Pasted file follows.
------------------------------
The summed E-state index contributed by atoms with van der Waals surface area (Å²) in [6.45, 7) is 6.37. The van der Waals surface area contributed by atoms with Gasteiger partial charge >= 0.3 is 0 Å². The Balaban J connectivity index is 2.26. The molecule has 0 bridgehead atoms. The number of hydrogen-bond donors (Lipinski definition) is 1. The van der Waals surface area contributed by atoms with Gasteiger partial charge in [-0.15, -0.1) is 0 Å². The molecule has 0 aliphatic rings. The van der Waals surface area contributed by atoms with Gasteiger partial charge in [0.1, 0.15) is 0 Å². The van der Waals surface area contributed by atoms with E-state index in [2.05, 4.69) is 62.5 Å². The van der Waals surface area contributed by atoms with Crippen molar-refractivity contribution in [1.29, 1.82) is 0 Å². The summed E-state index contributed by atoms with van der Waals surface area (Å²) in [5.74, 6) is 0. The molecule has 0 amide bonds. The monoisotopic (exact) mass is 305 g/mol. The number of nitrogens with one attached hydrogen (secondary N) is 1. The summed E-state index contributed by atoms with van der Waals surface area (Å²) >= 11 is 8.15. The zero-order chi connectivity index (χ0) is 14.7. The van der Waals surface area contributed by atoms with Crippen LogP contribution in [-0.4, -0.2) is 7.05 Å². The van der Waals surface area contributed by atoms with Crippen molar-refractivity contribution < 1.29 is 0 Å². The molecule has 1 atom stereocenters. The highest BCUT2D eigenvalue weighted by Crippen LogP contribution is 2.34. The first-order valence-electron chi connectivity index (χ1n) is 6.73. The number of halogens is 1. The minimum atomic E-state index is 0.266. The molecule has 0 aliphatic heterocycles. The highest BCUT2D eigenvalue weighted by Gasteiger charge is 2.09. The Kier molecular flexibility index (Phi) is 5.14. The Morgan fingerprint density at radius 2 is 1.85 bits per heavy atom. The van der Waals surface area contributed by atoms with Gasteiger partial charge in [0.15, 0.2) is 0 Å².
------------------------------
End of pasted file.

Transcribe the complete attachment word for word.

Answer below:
The summed E-state index contributed by atoms with van der Waals surface area (Å²) in [6.45, 7) is 6.37. The van der Waals surface area contributed by atoms with Gasteiger partial charge >= 0.3 is 0 Å². The Balaban J connectivity index is 2.26. The molecule has 0 bridgehead atoms. The number of hydrogen-bond donors (Lipinski definition) is 1. The van der Waals surface area contributed by atoms with Gasteiger partial charge in [-0.15, -0.1) is 0 Å². The molecule has 0 aliphatic rings. The van der Waals surface area contributed by atoms with Gasteiger partial charge in [0.1, 0.15) is 0 Å². The van der Waals surface area contributed by atoms with E-state index in [2.05, 4.69) is 62.5 Å². The van der Waals surface area contributed by atoms with Crippen molar-refractivity contribution in [1.29, 1.82) is 0 Å². The summed E-state index contributed by atoms with van der Waals surface area (Å²) in [5.74, 6) is 0. The molecule has 0 amide bonds. The monoisotopic (exact) mass is 305 g/mol. The number of nitrogens with one attached hydrogen (secondary N) is 1. The summed E-state index contributed by atoms with van der Waals surface area (Å²) >= 11 is 8.15. The zero-order chi connectivity index (χ0) is 14.7. The van der Waals surface area contributed by atoms with Crippen LogP contribution in [-0.4, -0.2) is 7.05 Å². The van der Waals surface area contributed by atoms with Crippen molar-refractivity contribution < 1.29 is 0 Å². The molecule has 1 atom stereocenters. The highest BCUT2D eigenvalue weighted by Crippen LogP contribution is 2.34. The first-order valence-electron chi connectivity index (χ1n) is 6.73. The number of halogens is 1. The minimum atomic E-state index is 0.266. The molecule has 0 aliphatic heterocycles. The highest BCUT2D eigenvalue weighted by Gasteiger charge is 2.09. The Kier molecular flexibility index (Phi) is 5.14. The Morgan fingerprint density at radius 2 is 1.85 bits per heavy atom. The van der Waals surface area contributed by atoms with Gasteiger partial charge in [0.15, 0.2) is 0 Å².